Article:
Operation Streamline: No Evidence that Criminal Prosecution Deters Migration

Michael Corradini, Jonathan Allen Kringen, Laura Simich, Karen Berberich, & Meredith Emigh
Date of Publication: 
June, 2018
Source Organization: 

Before the so-called "zero-tolerance" policy implemented by the Trump Administration in April of 2018 that mandated criminal prosecution for all immigrants entering the country without authorization, there was a similar policy known as "Operation Streamline," which began in 2005 and continued through 2014. Operation Streamline: No Evidence that Criminal Prosecution Deters Migration examines whether Operation Streamline was effective in curtailing illegal border crossings during this period, a claim that the Trump administration has used to justify its tough stance on border enforcement.

Using monthly apprehension data broken down by border sector, the researchers were able to track immigration flows in sectors implementing Streamline and those that did not. The report concludes that "there is no evidence to support the conclusion that Operation Streamline succeeded in deterring unauthorized border crossings, nor that it had any effect whatsoever on immigrants' decision to come to the United States." Moreover, Operation Streamline, by clogging the federal court system with immigration cases (In 2013, 47 percent of all completed cases in the federal court system were immigration-related), Operation Streamline may have diverted law enforcement and judicial attention away from the activities of violent organized gangs or drug cartels. Moreover, the due process rights of immigrants were effectively compromised, as public defenders (a constitutional requirement for indigent clients in criminal cases) often had to handle hundreds of Streamline defendants in a single day, making it virtually impossible for immigrants to claim equities under the law or to file asylum applications, as required under international treaty obligations. A final perverse result of Operation Streamline may have been to increase the size of the undocumented population in the U.S., as immigrants already resident in the U.S. stayed put, rather than risk the consequences of leaving and not being able to return, and loved ones outside the U.S. tried to cross the border to reunify with family members in the U.S. An apt description of Operation Streamline, according to the authors, might be "deterrence theater." (American Immigrant Policy Portal)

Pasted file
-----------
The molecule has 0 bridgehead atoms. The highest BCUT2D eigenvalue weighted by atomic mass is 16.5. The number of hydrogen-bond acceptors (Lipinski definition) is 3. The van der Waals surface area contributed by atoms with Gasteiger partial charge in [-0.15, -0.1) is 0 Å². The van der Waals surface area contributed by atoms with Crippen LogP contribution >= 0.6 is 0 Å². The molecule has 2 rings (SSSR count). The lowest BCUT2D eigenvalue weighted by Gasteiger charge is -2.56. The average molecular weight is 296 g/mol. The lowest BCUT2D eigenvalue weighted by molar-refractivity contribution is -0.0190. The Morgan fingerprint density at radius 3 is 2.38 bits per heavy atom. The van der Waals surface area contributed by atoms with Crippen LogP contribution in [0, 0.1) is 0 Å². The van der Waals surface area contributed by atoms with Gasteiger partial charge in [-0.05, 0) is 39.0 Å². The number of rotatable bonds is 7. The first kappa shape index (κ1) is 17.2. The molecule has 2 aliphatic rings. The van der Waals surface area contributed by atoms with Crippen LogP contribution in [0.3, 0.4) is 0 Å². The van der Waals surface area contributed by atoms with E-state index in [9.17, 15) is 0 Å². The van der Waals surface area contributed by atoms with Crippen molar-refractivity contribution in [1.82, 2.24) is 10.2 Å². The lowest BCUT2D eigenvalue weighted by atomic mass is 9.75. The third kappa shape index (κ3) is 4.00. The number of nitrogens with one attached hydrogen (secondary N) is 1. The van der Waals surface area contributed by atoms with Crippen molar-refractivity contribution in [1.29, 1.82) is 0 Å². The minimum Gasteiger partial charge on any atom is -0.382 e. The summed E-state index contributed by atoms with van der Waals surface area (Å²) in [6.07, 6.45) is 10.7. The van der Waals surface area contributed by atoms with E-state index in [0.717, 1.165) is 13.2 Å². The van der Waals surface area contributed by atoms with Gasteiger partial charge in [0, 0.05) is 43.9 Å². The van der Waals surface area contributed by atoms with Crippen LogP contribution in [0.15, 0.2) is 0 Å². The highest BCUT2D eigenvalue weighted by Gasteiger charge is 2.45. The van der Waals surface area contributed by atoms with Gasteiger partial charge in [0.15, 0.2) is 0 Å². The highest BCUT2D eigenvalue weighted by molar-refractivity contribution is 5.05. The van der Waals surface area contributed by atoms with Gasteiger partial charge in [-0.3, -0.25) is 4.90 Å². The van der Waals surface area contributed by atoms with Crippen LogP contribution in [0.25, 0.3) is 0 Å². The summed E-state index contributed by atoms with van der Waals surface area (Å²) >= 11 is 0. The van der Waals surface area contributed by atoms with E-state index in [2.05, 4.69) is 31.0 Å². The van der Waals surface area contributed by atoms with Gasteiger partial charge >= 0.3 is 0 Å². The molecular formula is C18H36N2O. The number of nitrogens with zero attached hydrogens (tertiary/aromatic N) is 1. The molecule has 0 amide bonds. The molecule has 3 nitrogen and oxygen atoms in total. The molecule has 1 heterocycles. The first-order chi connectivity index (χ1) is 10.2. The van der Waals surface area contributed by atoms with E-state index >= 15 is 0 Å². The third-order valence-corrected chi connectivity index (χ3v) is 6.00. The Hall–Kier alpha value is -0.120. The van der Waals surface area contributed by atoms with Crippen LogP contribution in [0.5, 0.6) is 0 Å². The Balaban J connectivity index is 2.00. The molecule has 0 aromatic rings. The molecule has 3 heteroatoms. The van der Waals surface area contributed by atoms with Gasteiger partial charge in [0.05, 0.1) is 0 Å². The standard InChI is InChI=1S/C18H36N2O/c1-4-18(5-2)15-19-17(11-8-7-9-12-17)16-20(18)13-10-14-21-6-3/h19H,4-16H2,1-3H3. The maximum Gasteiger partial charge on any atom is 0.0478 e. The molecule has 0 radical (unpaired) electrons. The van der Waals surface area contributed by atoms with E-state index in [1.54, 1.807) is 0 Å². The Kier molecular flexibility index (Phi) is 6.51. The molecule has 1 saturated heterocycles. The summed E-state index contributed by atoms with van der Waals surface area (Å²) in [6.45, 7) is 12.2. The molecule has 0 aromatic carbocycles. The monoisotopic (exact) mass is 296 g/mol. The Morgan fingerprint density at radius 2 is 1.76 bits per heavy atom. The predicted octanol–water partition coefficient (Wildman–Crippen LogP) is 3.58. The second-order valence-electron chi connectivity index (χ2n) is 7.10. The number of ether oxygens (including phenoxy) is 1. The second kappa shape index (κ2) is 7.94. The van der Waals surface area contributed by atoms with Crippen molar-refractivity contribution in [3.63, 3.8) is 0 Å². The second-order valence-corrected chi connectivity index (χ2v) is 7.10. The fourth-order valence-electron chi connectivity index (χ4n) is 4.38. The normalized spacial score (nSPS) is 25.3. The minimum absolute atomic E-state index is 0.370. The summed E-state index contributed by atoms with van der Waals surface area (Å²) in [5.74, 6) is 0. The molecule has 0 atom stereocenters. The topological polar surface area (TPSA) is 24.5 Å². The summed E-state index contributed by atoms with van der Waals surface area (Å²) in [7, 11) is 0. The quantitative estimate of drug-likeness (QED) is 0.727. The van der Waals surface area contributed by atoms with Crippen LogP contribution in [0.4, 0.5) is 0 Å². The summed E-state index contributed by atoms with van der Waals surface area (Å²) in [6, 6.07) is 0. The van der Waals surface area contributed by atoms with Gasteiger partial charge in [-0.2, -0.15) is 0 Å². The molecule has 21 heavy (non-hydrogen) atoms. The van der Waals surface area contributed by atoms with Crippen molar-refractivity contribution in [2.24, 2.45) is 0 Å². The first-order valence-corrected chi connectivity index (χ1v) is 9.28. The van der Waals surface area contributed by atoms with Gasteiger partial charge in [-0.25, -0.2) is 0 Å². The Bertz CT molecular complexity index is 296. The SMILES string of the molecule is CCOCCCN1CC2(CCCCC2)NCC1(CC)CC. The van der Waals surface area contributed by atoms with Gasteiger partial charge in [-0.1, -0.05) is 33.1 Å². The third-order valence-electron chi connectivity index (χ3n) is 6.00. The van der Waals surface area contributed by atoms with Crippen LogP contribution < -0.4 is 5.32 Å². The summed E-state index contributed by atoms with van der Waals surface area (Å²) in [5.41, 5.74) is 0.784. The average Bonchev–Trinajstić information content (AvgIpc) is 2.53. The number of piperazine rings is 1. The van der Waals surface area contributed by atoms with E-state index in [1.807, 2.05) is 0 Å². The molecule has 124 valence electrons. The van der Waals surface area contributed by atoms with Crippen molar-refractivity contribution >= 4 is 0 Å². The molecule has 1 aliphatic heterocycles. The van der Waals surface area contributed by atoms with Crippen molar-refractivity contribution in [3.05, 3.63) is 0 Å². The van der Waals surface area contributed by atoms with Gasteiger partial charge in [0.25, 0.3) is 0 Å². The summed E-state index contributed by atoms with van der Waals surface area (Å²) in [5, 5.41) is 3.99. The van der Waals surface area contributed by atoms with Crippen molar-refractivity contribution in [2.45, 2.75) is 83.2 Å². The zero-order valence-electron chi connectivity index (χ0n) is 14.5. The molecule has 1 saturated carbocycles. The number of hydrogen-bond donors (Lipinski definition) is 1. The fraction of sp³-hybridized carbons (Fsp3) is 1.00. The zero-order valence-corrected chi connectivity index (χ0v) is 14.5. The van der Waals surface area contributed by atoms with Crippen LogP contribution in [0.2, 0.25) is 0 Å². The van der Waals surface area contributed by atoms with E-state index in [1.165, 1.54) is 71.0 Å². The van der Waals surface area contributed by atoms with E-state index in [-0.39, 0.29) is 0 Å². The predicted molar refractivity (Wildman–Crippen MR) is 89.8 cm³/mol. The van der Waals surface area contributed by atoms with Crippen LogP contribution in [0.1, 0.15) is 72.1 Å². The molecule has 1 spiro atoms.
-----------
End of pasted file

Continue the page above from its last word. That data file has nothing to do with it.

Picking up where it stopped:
Download now or view online


MCorradini, M., Kringen, J. A., Simich, L., Berberich, K., & Emigh. M. (2018). Operation Streamline: No Evidence that Criminal Prosecution Deters Migration. New York: Vera Institute of Justice. Retrieved from https://www.vera.org/publications/operation-streamline